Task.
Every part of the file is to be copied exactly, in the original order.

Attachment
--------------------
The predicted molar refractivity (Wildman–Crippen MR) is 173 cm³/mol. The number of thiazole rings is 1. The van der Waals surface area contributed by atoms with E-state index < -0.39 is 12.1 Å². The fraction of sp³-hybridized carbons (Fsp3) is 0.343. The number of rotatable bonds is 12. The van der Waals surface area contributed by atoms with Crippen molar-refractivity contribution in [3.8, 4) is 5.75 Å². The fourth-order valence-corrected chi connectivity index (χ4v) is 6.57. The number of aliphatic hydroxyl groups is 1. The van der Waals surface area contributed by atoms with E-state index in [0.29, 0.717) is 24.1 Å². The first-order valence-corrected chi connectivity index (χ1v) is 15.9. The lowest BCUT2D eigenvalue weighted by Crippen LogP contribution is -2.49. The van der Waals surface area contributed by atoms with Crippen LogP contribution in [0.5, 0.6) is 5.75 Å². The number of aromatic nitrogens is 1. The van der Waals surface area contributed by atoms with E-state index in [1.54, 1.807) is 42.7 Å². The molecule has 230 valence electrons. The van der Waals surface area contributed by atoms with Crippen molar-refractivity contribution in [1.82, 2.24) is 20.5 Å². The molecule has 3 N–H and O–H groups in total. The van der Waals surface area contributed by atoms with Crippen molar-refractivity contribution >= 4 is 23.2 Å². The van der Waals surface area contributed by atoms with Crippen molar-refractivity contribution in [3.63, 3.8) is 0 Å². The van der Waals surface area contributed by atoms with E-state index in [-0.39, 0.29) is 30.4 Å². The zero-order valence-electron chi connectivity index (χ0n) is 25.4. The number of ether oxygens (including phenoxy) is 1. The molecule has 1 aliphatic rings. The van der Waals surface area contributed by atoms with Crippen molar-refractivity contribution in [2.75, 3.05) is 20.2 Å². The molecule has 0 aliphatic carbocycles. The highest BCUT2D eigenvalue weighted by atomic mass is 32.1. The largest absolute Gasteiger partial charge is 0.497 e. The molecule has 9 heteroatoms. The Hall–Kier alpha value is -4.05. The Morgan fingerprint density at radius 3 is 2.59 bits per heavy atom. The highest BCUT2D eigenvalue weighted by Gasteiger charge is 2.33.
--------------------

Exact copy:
The predicted molar refractivity (Wildman–Crippen MR) is 173 cm³/mol. The number of thiazole rings is 1. The van der Waals surface area contributed by atoms with E-state index < -0.39 is 12.1 Å². The fraction of sp³-hybridized carbons (Fsp3) is 0.343. The number of rotatable bonds is 12. The van der Waals surface area contributed by atoms with Crippen molar-refractivity contribution in [3.8, 4) is 5.75 Å². The fourth-order valence-corrected chi connectivity index (χ4v) is 6.57. The number of aliphatic hydroxyl groups is 1. The van der Waals surface area contributed by atoms with E-state index in [0.29, 0.717) is 24.1 Å². The first-order valence-corrected chi connectivity index (χ1v) is 15.9. The lowest BCUT2D eigenvalue weighted by Crippen LogP contribution is -2.49. The van der Waals surface area contributed by atoms with Crippen LogP contribution in [0.5, 0.6) is 5.75 Å². The number of aromatic nitrogens is 1. The van der Waals surface area contributed by atoms with E-state index in [1.54, 1.807) is 42.7 Å². The molecule has 230 valence electrons. The van der Waals surface area contributed by atoms with Crippen molar-refractivity contribution in [1.82, 2.24) is 20.5 Å². The molecule has 3 N–H and O–H groups in total. The van der Waals surface area contributed by atoms with Crippen molar-refractivity contribution >= 4 is 23.2 Å². The van der Waals surface area contributed by atoms with Crippen molar-refractivity contribution in [3.63, 3.8) is 0 Å². The van der Waals surface area contributed by atoms with E-state index in [-0.39, 0.29) is 30.4 Å². The zero-order valence-electron chi connectivity index (χ0n) is 25.4. The number of ether oxygens (including phenoxy) is 1. The molecule has 1 aliphatic rings. The van der Waals surface area contributed by atoms with Crippen molar-refractivity contribution in [2.75, 3.05) is 20.2 Å². The molecule has 0 aliphatic carbocycles. The highest BCUT2D eigenvalue weighted by atomic mass is 32.1. The largest absolute Gasteiger partial charge is 0.497 e. The molecule has 9 heteroatoms. The Hall–Kier alpha value is -4.05. The Morgan fingerprint density at radius 3 is 2.59 bits per heavy atom. The highest BCUT2D eigenvalue weighted by Gasteiger charge is 2.33.